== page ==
Well, here we are at Autodesk press day, one day before the launch of Autodesk University 2013 in Las Vegas. I'm not sure how much I'll be able to report, but we are due to start things off in a few minutes
The media fills the room, while an empty stage faces us.
We must be close to starting, the uplifting video has begun to run on the giant screens in front of us. In the video, a guy just kissed in minature giraffe. CAD?
Greg Eden is Autodesk head of global public relations, and he is starting things off. The experience word gets used. 85 media from 13 countries, and 8000+ attendees to AU. By the way, Autodesk covered some of my travel expenses. Mr Eden is promising some hard product news.
First speaker is Andrew Anagnost, svp of industry strategy and marketing. Here he is speaking on the cloud: How we are creating new value on the cloud.'
We are hearing success stories of firms who are happy they bought suites of software from Autodesk. the math is remarkable: 'We are making more money off them, even though they are paying us less money.' The EU ought to look into this! He is running through lots of stats, too quickly for me to record them.
PLM 360 has just over 8,000 users, plus another 340,000 kicking the tires.
Autodesk FormIt runs on iPads, and lets architects conceptually see what a building looks like on a site photo. See photo below. It has the advantage over SketchIt by having BIM data.
Project Mercury is infrastructure design on the cloud. It handles very large projects, and displays plans on iPads.
Tomorrow an announcement will be made regarding new manufacturing software.
How does this affect the channel, someone wants to know. Mr Anagnost agrees that most things are sold directly, but Autodesk wants to get this cloud stuff happening smoothly before handing it over to resellers.
Someone wants to know how many of the 360 customers were there before 360 launched? Mr Anagnost isn't sure, other than the number of customers accelerated since the launch of 360. Admits customers are not using up their free allotment of cloud usage.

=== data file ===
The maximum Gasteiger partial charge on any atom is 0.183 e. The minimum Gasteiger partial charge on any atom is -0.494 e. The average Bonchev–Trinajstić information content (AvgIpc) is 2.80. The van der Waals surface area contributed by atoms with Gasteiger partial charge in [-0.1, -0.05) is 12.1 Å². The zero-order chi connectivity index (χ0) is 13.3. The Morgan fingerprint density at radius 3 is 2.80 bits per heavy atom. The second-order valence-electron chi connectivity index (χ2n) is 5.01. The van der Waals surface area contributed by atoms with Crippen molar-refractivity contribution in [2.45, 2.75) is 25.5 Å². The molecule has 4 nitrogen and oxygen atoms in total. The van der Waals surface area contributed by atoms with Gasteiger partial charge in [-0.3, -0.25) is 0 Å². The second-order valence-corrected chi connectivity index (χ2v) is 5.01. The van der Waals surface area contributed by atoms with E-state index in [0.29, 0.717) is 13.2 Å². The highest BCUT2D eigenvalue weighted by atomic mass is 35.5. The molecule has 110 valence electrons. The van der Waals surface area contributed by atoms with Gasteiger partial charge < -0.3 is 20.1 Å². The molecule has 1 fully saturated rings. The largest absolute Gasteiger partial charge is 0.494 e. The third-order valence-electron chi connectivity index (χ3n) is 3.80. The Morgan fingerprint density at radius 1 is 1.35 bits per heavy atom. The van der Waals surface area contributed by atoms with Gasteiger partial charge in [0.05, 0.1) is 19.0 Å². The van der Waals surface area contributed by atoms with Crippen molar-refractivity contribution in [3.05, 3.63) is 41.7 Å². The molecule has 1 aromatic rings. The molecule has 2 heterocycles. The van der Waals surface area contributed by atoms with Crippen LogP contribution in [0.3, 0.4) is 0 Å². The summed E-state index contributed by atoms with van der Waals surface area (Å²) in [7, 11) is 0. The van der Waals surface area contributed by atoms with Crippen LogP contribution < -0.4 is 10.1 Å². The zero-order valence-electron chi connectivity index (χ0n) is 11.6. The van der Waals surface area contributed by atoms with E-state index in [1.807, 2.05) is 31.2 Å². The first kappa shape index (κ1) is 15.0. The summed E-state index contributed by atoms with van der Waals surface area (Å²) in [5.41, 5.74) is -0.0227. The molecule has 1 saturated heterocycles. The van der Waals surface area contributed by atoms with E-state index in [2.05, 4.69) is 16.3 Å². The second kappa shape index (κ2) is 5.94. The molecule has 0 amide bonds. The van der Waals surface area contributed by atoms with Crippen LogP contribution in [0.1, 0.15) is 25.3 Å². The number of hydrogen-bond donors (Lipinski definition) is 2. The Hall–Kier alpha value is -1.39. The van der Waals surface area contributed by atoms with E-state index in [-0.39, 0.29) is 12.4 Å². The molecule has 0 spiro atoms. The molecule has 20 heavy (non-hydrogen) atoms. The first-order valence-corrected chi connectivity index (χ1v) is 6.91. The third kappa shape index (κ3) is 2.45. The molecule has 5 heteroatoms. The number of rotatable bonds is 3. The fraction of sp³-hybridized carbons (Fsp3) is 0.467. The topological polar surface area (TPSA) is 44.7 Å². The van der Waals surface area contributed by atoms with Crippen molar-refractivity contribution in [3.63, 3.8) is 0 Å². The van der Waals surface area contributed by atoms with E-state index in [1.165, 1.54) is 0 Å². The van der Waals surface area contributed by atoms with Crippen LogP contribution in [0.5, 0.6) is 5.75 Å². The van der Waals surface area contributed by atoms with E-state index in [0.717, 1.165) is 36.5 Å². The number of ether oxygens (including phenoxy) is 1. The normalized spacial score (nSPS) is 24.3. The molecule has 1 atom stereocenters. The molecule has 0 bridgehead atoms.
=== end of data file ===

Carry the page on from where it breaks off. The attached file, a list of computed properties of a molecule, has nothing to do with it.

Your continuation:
Jon Pittman is vp of corporate strategy. He is new to me, even though he has been at Autodesk 17 years. He wants to talk about AU, but starts off with a history of Autodesk -- automating the drafting table story. The phrase he repeats is, This is not your father's Autodesk. Well, my dad never did Autodesk.
[A bug in Chrome means I cannot use quottion marks, parentheses, and some other punctuation marks in this blog. One workaroud is to type the ! in another program, and then copy and paste it into TypePad here.]
Innovation Forums is about the future of design, and they are holding some 90-minute sessions tomorrow at AU, at which we media is scheduled to attend. First session will be -- you guessed it -- on the cloud. Design Awards at the end of the day, tomorrow.
The media hard at work during press day
Time for a break; two more hours to go! Back soon...
Next up, Mary Hope McQuiston is director of marketing and business development at Autodesk's consumer group. She wants to talk about consumer trends. Is this Autodesk's conter to Monica Menghini?
Mary Hope McQuiston
She is saying that it used to be that corporations and governments used to adopt tech first, but now consumers are. I dunno about that. I seem to recall use consumers being the first to adopt PCs already in the mid-1980s. Anyhow, corporations like Autodesk need to understand where consumers are leading.
Trends she is watching:
- Personalized design
- A return to making
- [missed one]
Autodesk has 12 million professional customers, more than any competitor. Now, with their collection of consumer software, they have 95 million. I wonder how many come from SocialCAM, whose numbers has fallen 83 per cent since June, from 83 million to 4 million [Autodesk bought the company in August.]